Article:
The Chronicle Gambia

Gambia – Rising Bigotry, Political Intolerance Worries National Rights Commission

The National Human Rights Commission (NHRC) has, in a statement issued Monday, said it “strongly condemns the attack on a United Democratic Party (UDP) voter registration monitoring team by a group of people in Kanilai as well; as the violence which took place in Manduar.”

According to the NHRC, “Such attacks, whether politically, religiously, or tribally motivated, are reprehensible, illegal, condemnable, and constitute an affront to every tenet of democracy and political pluralism. The Gambia promotes as a nation”.

Of recent, the political discourse in The Gambia has been marred with violent rhetoric, tribal attacks, and a level of bigotry never seen in the Gambia before. While militants get radical against sympathizers of political parties they deem to be rivals, Gambian political leaders have done little to cool the rising toxic discourse as the country prepares to go for the December 2021 presidential election.

The National Human Rights Commission says in its statement that it is “Perturbed by the rising levels of intolerance, character assassinations, insults and political vilification that are characterizing our national politics.  NHRC observes that WhatsApp audios are widely circulated both within the country and among the diaspora, the contents of which could only be described as “hate speeches” as they only incite tribal and religious bigotry and are generally full of profanities (or vulgar language) with malicious intent.”

The level of bigotry has transfused in the ongoing registration process of voters for the coming elections in The Gambia. Meanwhile, several political officials have leveled allegations from the incumbent regime and the Gambian opposition that non-Gambians are meddling in the process. The allegations are sufficient enough to be of concern for the National Human Rights Commission.

The State Human Rights watchdog says, “the questioning of each other’s ‘Gambianness’ or citizenship rights is also generating animosity in our communities as well as prejudices against certain groups of people, which is unnecessary and unjustified given the legal remedies available. The NHRC reminds the public that there are clear guidelines on lodge complaints about possible fraudulent voter registration through the Judicial process”.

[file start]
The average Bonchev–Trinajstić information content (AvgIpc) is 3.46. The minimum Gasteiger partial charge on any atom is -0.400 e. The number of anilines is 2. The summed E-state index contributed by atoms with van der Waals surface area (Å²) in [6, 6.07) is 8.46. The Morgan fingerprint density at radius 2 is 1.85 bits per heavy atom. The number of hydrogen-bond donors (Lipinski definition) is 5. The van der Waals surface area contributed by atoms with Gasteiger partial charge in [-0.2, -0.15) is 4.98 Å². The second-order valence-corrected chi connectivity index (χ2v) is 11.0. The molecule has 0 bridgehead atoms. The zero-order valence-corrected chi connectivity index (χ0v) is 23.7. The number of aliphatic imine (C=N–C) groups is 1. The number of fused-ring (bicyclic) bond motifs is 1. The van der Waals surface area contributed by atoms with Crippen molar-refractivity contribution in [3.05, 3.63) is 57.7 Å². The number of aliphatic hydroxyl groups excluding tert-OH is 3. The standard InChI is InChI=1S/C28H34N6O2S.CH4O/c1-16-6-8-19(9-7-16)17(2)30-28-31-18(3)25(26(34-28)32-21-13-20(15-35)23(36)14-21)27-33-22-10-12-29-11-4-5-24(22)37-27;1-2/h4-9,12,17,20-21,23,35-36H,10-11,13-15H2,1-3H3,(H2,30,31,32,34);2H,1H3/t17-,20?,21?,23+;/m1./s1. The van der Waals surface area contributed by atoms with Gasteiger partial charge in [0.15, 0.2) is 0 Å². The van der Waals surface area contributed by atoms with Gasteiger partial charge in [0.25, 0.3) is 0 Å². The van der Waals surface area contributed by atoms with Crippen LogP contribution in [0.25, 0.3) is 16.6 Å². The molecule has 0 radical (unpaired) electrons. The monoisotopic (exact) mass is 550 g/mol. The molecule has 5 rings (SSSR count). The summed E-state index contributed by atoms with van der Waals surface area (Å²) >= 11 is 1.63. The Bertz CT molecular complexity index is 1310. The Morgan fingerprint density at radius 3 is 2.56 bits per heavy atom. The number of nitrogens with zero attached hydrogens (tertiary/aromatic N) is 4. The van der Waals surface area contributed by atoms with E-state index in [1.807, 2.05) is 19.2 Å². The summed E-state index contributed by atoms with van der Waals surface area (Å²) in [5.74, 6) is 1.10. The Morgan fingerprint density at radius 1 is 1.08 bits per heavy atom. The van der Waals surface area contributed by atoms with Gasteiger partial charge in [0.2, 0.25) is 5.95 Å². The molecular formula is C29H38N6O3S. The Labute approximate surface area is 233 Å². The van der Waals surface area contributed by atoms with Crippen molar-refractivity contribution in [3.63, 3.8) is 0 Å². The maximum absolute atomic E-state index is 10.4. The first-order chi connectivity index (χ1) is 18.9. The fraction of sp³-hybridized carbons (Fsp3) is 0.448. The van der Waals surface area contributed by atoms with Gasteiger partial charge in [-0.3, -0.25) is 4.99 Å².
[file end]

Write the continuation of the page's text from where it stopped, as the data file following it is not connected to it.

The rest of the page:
The NHRC urges individuals with information that a registered voter fraudulently acquired Gambian citizenship to complain to the Revising Court and not take the law into their hands by arrogating to itself the Court’s powers.

According to the NHRC wishes to further state in the strongest term that profanities, casting aspersions on the characters on people, bigotry, statements that would encourage and promote disunity and violence, and vile and hate speeches have no place in our society.

Freedom of speech or expression, while fundamental in a democracy, is not an absolute right with a free ride to insult, defame, degrade, vilify or smear the dignity, character, and good name of others. But, equally, no individual, community, or group has the right to deny the right to the political association or restrict the free movement of people within the country, fundamental human rights guaranteed by the 1997 Constitution and other international legal instruments that The Gambia is a party to,” the NHRC states.

The Commission asks political party leaders to come out roundly and condemn these utterances when they are done or seems to be done in the name of their political parties.

It also invites Gambians to exercise political tolerance, respect fundamental rights and freedoms, appreciate the importance of our diversities, and follow due process and do everything in its power to preserve the long-cherished peace and tranquillity the country is known for.

The Commission calls on the Inspector General of Police to thoroughly investigate all politically motivated violence, including the Kanilai and Manduar incidents, and bring the culprits to book.

NHRC reiterates that it is only under a climate of tranquility, tolerance, and the rule of law that a peaceful Presidential election can be conducted. And that as such, “all the aspirants to the December 4th Presidential election should be preaching peace, respect, and tolerance, as well as to urge their supporters to be law-abiding and shunning militancy of every form or color for the common good of our society, and Let Justice Guide Our Actions”.







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